Is utility additive? The case of alcohol
AbstractThe hypothesis of additive utility (or preference independence) is often applied to the demand for broad aggregates. Recent testing provides some evidence favourable to the hypothesis, thus overturning the older results based on the standard asymptotic tests which are seriously biased against the null in small samples. Using data for seven countries and a variety of tests, this paper shows that preference independence also cannot be rejected for more narrowly defined commodities - beer, wine and spirits. The implications of the results for efficient taxation of alcoholic beverages are also explored.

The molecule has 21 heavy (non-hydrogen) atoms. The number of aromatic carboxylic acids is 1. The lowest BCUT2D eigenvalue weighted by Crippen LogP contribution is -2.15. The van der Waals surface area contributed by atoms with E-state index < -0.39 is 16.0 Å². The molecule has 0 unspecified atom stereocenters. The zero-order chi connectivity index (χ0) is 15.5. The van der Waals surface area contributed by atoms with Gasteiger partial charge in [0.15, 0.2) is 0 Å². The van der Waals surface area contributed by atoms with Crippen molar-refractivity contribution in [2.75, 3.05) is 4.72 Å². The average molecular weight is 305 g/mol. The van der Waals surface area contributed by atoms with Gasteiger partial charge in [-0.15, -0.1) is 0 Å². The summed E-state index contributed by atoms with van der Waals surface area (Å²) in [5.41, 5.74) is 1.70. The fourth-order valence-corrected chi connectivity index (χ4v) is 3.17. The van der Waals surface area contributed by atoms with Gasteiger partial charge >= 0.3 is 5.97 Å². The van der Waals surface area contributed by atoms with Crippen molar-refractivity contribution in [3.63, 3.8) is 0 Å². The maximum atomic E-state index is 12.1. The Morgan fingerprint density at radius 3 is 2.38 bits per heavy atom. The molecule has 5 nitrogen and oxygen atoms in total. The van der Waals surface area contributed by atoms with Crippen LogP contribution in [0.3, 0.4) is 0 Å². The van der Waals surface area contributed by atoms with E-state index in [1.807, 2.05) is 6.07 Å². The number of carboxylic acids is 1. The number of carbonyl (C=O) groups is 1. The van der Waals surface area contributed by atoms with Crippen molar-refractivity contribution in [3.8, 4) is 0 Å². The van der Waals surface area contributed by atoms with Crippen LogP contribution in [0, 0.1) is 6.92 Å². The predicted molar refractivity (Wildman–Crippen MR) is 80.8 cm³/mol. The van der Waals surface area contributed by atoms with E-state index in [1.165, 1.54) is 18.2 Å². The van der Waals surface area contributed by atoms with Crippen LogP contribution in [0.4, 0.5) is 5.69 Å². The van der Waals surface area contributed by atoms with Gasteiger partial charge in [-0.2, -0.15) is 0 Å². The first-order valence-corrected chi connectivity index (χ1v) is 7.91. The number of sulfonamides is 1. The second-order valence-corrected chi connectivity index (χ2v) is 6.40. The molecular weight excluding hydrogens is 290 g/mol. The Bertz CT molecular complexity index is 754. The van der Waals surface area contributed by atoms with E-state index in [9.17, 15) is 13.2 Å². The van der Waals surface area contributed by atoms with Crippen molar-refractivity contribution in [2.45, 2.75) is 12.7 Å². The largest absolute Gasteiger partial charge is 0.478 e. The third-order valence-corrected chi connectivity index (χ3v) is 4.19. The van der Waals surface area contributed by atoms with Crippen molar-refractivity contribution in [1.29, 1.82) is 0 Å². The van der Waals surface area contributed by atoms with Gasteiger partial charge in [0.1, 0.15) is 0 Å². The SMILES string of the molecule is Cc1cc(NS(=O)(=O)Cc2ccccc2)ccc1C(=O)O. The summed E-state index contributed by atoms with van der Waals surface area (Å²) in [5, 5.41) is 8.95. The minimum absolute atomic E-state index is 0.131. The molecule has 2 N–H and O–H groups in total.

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Bibliographic InfoArticle provided by Taylor & Francis Journals in its journal Applied Economics.
Volume (Year): 29 (1997)
Issue (Month): 9 ()
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